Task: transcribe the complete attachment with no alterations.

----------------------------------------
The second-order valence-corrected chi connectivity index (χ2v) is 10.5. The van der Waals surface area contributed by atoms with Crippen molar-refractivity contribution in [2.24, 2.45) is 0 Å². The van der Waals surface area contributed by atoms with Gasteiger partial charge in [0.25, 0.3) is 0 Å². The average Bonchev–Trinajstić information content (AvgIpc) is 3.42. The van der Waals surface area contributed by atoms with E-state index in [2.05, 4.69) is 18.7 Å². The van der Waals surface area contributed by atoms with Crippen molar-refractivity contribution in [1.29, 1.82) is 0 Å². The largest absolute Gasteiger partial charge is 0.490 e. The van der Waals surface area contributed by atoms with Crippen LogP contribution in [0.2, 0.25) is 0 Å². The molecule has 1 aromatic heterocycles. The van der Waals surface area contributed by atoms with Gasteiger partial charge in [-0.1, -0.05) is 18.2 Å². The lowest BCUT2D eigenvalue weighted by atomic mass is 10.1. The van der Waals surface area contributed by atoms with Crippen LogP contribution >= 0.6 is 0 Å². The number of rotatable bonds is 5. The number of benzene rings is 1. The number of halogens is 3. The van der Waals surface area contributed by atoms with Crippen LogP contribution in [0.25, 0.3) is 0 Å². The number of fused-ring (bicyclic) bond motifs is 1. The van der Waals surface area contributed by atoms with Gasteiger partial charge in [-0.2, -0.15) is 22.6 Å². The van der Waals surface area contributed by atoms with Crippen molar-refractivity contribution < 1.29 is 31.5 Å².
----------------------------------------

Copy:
The second-order valence-corrected chi connectivity index (χ2v) is 10.5. The van der Waals surface area contributed by atoms with Crippen molar-refractivity contribution in [2.24, 2.45) is 0 Å². The van der Waals surface area contributed by atoms with Gasteiger partial charge in [0.25, 0.3) is 0 Å². The average Bonchev–Trinajstić information content (AvgIpc) is 3.42. The van der Waals surface area contributed by atoms with E-state index in [2.05, 4.69) is 18.7 Å². The van der Waals surface area contributed by atoms with Crippen molar-refractivity contribution in [1.29, 1.82) is 0 Å². The largest absolute Gasteiger partial charge is 0.490 e. The van der Waals surface area contributed by atoms with Crippen LogP contribution in [0.2, 0.25) is 0 Å². The molecule has 1 aromatic heterocycles. The van der Waals surface area contributed by atoms with Gasteiger partial charge in [-0.1, -0.05) is 18.2 Å². The lowest BCUT2D eigenvalue weighted by atomic mass is 10.1. The van der Waals surface area contributed by atoms with Crippen LogP contribution >= 0.6 is 0 Å². The number of rotatable bonds is 5. The number of benzene rings is 1. The number of halogens is 3. The van der Waals surface area contributed by atoms with Crippen LogP contribution in [0.25, 0.3) is 0 Å². The number of fused-ring (bicyclic) bond motifs is 1. The van der Waals surface area contributed by atoms with Gasteiger partial charge in [-0.2, -0.15) is 22.6 Å². The van der Waals surface area contributed by atoms with Crippen molar-refractivity contribution < 1.29 is 31.5 Å².